Specter of Gilded Age Tarnishes VA Reforms

McCain: Balks at "baked in" overruns.
National Journal
Norm Ornstein
July 9, 2014, 5:42 p.m.

When Mark Twain col­lab­or­ated with his neigh­bor Charles Dud­ley Warner in 1873 to write the nov­el The Gil­ded Age, it re­ceived mixed re­views—but it be­came a clas­sic, in large part be­cause of its title, which has come to define an era of thor­ough and deep cor­rup­tion in pub­lic af­fairs and gov­ernance.

Not the least of the cor­rupt­ing and shock­ing dy­nam­ics of that era was the spoils sys­tem—the dis­tri­bu­tion of gov­ern­ment jobs not based on com­pet­ence, ex­per­i­ence, or ex­pert­ise, but for polit­ic­al pat­ron­age, to curry fa­vor and ex­tract in re­turn money to re­main in of­fice or to at­tain of­fice.

Des­pite pub­lic un­hap­pi­ness, the spoils sys­tem re­mained in place—its Re­pub­lic­an sup­port­ers, in­clud­ing Chester Ar­thur, were called “the Stal­warts”—un­til a massive pub­lic up­ris­ing upon the as­sas­sin­a­tion of Pres­id­ent Gar­field by a dis­ap­poin­ted of­fice seeker. Charles Guiteau shouted after shoot­ing Gar­field, “I am a Stal­wart…. Ar­thur is pres­id­ent!” Guiteau was hanged, and Ar­thur, who was Gar­field’s vice pres­id­ent, as­cen­ded to the pres­id­ency.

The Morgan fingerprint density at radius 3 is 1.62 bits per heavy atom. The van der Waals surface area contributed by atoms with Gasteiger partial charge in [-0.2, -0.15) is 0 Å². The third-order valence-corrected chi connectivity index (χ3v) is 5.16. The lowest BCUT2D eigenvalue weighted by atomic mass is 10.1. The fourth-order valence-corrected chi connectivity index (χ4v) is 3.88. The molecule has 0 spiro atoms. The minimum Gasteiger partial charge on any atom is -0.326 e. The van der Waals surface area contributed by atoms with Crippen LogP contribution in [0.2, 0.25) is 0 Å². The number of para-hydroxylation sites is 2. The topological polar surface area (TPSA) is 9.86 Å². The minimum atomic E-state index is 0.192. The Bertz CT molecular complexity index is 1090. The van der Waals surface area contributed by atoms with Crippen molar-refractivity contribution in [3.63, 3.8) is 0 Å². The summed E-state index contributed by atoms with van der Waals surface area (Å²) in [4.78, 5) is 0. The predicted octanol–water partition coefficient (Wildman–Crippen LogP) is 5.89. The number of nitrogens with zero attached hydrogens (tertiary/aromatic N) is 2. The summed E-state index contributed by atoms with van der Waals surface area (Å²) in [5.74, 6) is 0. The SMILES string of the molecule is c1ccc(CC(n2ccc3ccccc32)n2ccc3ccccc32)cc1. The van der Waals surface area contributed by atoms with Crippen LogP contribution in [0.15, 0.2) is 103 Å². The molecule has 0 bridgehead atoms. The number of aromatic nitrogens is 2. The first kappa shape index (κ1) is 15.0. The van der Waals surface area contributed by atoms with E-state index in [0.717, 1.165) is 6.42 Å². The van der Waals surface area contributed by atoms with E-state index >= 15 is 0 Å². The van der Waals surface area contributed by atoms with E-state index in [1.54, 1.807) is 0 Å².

But hor­ri­fied by the as­sas­sin­a­tion, Ar­thur aban­doned his sup­port for the spoils sys­tem and cham­pioned re­form. The res­ult was the Pendleton Act of 1883, which es­tab­lished the prin­ciple that gov­ern­ment jobs should be awar­ded on the basis of mer­it, not pat­ron­age, cre­at­ing the Civil Ser­vice Com­mis­sion to im­ple­ment mer­it ex­ams and mak­ing it il­leg­al to fire, de­mote, or har­ass civil ser­vants for polit­ic­al reas­ons. (In an in­ter­est­ing bit of trivia, George Pendleton, the Ohio Demo­crat who was au­thor of the act, was show­cased in Steven Spiel­berg’s movie Lin­coln as a prime op­pon­ent of the 13th Amend­ment.)